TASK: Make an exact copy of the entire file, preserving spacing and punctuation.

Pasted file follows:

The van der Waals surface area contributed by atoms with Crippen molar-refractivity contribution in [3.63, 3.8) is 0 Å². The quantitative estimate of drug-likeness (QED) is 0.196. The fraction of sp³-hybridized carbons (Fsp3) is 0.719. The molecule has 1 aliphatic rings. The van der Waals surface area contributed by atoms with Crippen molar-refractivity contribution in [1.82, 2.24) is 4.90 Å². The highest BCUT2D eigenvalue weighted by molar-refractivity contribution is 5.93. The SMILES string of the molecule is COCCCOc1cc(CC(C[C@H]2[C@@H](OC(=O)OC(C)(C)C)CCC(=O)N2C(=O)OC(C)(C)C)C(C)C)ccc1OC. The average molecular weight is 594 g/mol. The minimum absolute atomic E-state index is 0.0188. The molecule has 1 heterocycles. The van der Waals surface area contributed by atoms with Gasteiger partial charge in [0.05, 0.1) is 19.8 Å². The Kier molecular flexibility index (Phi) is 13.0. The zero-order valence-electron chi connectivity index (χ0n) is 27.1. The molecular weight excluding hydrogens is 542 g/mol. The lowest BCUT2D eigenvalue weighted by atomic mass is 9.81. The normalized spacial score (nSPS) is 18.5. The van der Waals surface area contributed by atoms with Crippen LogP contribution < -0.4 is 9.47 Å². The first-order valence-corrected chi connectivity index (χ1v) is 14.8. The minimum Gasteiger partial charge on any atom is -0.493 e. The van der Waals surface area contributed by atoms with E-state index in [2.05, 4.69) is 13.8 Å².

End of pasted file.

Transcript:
The van der Waals surface area contributed by atoms with Crippen molar-refractivity contribution in [3.63, 3.8) is 0 Å². The quantitative estimate of drug-likeness (QED) is 0.196. The fraction of sp³-hybridized carbons (Fsp3) is 0.719. The molecule has 1 aliphatic rings. The van der Waals surface area contributed by atoms with Crippen molar-refractivity contribution in [1.82, 2.24) is 4.90 Å². The highest BCUT2D eigenvalue weighted by molar-refractivity contribution is 5.93. The SMILES string of the molecule is COCCCOc1cc(CC(C[C@H]2[C@@H](OC(=O)OC(C)(C)C)CCC(=O)N2C(=O)OC(C)(C)C)C(C)C)ccc1OC. The average molecular weight is 594 g/mol. The minimum absolute atomic E-state index is 0.0188. The molecule has 1 heterocycles. The van der Waals surface area contributed by atoms with Gasteiger partial charge in [0.05, 0.1) is 19.8 Å². The Kier molecular flexibility index (Phi) is 13.0. The zero-order valence-electron chi connectivity index (χ0n) is 27.1. The molecular weight excluding hydrogens is 542 g/mol. The lowest BCUT2D eigenvalue weighted by atomic mass is 9.81. The normalized spacial score (nSPS) is 18.5. The van der Waals surface area contributed by atoms with Crippen LogP contribution < -0.4 is 9.47 Å². The first-order valence-corrected chi connectivity index (χ1v) is 14.8. The minimum Gasteiger partial charge on any atom is -0.493 e. The van der Waals surface area contributed by atoms with E-state index in [2.05, 4.69) is 13.8 Å².